Middle East

West Bank settlers attack Israeli soldiers

A woman and her child walk through the illegal settlement outpost of Ramat Gilad (2009)
Image caption Settlement outposts are illegal under Israeli law, and Israel has agreed to remove them

Jewish settlers and activists angry with rumours of plans to dismante illegal settler outposts in the West Bank have clashed with Israeli troops.

About 50 people broke into the Ephraim Brigade's base near Qalqilya, setting tyres alight, throwing stones and damaging vehicles, the military said.

The Ephraim Brigade commander's 4x4 vehicle was also pelted with stones.

The outposts are illegal under Israeli law and Israel agreed to remove them under the 2003 Road Map peace plan.

In an separate incident, settlers entered a closed military zone along the West Bank's border with Jordan.

They briefly occupied abandoned churches near Qasr al-Yahud on the River Jordan, which is believed to be the site of Jesus's baptism.

Police said 17 people, including three minors, were arrested.

Israeli media report that they were protesting against the Jordanian government's attempt to stop the renovation of a walkway used by non-Muslims to enter the Temple Mount or Haram al-Sharif in East Jerusalem.

A group of ultra-Orthodox Jews also entered Joseph's Tomb near the northern city of Nablus overnight to pray without permission. Palestinian security forces opened fire and one person was reportedly hurt.

Settler enclave approved

In the attack on the Ephraim Brigade's headquarters early on Tuesday, settlers and right-wing activists "set fire to tyres and damaged vehicles with stones, bottles of paint and by placing nails on the road", a military statement said. Troops eventually dispersed them.

Settlers also threw stones at Palestinian-owned vehicles travelling along the main road near the outpost of Ramat Gilad.

At one point, they opened the door of the Ephraim Brigade commander's vehicle and hurled stones. One unconfirmed report said he was slightly wounded after a stone hit his head.

Prime Minister Benjamin Netanyahu instructed the security forces to "to act aggressively" against those responsible and called on settler leaders and rabbis to denounce them.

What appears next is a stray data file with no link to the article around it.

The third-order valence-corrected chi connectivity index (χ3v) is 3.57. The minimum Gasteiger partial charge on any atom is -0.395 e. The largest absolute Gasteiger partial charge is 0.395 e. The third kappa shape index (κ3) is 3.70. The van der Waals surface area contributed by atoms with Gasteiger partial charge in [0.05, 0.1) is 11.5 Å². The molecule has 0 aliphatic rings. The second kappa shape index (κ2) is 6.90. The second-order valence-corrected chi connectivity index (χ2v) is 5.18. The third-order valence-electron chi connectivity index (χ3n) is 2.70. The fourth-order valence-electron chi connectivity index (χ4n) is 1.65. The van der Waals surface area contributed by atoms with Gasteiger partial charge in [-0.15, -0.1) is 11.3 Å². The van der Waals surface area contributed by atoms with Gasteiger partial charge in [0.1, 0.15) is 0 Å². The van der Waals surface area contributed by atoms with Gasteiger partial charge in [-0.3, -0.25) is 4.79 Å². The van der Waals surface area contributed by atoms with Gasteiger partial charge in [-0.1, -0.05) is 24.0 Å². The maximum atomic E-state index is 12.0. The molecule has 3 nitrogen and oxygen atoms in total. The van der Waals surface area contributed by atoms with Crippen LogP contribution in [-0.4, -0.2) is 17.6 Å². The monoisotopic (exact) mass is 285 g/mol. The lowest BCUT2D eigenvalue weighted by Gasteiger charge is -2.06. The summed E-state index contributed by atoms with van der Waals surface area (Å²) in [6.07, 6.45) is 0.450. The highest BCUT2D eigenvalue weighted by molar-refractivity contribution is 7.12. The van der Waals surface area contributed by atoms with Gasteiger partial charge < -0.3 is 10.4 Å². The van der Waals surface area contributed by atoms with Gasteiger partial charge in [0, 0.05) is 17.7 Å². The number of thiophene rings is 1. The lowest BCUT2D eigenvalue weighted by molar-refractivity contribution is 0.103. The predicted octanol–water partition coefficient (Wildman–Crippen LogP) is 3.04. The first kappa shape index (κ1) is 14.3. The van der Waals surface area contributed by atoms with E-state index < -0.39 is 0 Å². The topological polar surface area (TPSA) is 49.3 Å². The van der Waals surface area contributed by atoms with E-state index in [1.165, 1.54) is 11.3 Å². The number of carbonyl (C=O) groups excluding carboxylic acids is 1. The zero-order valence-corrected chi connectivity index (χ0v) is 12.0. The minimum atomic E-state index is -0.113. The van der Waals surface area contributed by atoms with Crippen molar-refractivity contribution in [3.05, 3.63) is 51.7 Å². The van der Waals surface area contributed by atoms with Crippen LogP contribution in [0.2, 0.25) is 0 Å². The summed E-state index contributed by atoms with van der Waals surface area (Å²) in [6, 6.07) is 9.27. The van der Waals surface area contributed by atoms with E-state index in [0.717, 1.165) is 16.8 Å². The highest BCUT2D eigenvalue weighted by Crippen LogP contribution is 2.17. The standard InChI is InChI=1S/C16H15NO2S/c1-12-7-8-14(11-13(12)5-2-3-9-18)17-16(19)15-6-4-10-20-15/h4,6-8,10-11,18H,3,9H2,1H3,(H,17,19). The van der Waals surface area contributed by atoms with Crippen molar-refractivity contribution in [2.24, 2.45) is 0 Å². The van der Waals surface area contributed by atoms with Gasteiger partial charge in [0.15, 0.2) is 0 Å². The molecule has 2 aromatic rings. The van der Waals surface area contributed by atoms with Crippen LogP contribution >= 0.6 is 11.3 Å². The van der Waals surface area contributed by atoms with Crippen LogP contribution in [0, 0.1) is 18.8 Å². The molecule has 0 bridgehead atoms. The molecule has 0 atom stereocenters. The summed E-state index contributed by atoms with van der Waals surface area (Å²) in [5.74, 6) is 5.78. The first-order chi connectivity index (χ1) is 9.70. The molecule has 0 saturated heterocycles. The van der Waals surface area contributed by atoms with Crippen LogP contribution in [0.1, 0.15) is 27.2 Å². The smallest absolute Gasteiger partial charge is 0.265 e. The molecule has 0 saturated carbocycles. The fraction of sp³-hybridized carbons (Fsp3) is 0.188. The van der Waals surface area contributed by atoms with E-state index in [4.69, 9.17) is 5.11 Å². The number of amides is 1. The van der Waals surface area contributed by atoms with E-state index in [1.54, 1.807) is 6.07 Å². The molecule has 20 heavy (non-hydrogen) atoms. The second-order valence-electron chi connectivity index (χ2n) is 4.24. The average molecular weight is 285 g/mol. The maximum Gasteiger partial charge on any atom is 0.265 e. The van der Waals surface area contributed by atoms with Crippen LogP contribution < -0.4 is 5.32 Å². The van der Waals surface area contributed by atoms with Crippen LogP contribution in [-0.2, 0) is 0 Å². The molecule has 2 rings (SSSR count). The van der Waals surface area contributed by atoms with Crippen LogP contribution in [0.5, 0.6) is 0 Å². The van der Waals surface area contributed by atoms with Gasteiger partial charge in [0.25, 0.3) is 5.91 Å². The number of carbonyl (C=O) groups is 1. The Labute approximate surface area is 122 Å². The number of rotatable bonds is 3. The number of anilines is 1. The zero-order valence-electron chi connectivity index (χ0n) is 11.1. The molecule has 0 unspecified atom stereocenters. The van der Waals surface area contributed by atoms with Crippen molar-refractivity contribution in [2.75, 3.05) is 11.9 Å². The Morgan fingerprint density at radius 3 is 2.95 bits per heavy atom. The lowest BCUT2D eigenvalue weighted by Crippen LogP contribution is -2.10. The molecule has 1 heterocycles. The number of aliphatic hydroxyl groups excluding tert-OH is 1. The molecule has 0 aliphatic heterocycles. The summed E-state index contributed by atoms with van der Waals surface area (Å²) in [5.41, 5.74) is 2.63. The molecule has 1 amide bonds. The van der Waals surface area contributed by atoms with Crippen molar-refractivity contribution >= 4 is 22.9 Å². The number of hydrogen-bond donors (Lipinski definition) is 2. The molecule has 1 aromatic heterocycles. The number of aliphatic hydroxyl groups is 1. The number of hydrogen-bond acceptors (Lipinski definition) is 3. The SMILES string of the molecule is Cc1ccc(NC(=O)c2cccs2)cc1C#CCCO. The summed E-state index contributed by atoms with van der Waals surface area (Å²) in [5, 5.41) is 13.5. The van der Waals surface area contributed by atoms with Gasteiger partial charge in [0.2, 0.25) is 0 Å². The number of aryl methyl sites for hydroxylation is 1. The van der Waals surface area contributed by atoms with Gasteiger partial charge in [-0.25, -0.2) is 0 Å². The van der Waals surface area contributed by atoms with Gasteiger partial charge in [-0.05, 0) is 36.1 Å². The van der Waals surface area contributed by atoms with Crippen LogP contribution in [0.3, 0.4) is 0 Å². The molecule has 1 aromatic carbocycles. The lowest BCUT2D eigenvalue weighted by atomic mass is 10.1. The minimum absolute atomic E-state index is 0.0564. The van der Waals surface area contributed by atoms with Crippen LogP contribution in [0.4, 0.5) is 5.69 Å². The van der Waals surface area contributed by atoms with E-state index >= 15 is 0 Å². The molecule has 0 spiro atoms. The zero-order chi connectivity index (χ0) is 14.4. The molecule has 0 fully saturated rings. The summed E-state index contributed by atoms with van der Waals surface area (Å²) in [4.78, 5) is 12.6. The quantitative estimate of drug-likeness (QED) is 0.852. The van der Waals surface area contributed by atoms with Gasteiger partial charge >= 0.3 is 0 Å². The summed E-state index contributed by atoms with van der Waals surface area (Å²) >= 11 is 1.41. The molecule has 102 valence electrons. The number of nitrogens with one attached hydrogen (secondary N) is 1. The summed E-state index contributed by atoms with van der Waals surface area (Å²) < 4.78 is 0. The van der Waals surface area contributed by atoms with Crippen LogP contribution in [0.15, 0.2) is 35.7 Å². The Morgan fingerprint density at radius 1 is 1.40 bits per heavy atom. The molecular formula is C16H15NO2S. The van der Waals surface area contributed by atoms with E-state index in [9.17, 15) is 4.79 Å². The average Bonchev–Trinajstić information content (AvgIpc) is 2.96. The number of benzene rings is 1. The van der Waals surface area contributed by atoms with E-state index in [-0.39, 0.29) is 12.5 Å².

"This warrants harsh condemnation. The security forces must be focused on protecting Israeli citizens and not on such intolerable violations of the law," he said.

Dani Dayan, the chairman of the Yesha Council, a settler umbrella group, said those responsible "must turn themselves in and if not, they must be arrested and tried".

Reports say the settlers and activists had been angered by rumours that the demolition of several illegal settlement outposts in the West Bank was imminent, including Ramat Gilad and nearby Mitzpe Yitzhar.

About 4,000 settlers live in several dozen hill-top outposts erected without formal government approval since the late 1990s.

In August, the Israeli Supreme Court ruled that the state had to destroy Migron, the largest outpost in the West Bank with a population of 280.

The overnight violence came after the Israeli defence minister approved the construction of 40 homes in a new settler enclave near Bethlehem.

Officials said the homes would replace trailers currently at Givat Hadagan in Efrat, part of the sprawling Etzion bloc of settlements.

The Israeli organisation Peace Now said the trailers at Givat Hadagan had been put up without authorisation, and that replacing them with homes amounted to retroactive approval of an illegal outpost.

An aide to Palestinian Authority President Mahmoud Abbas, Saeb Erekat, said the decision "deserves the strongest condemnation".

About 500,000 Jews live in more than 100 settlements built since Israel's 1967 occupation of the West Bank and East Jerusalem. The settlements are considered illegal under international law, though Israel disputes this.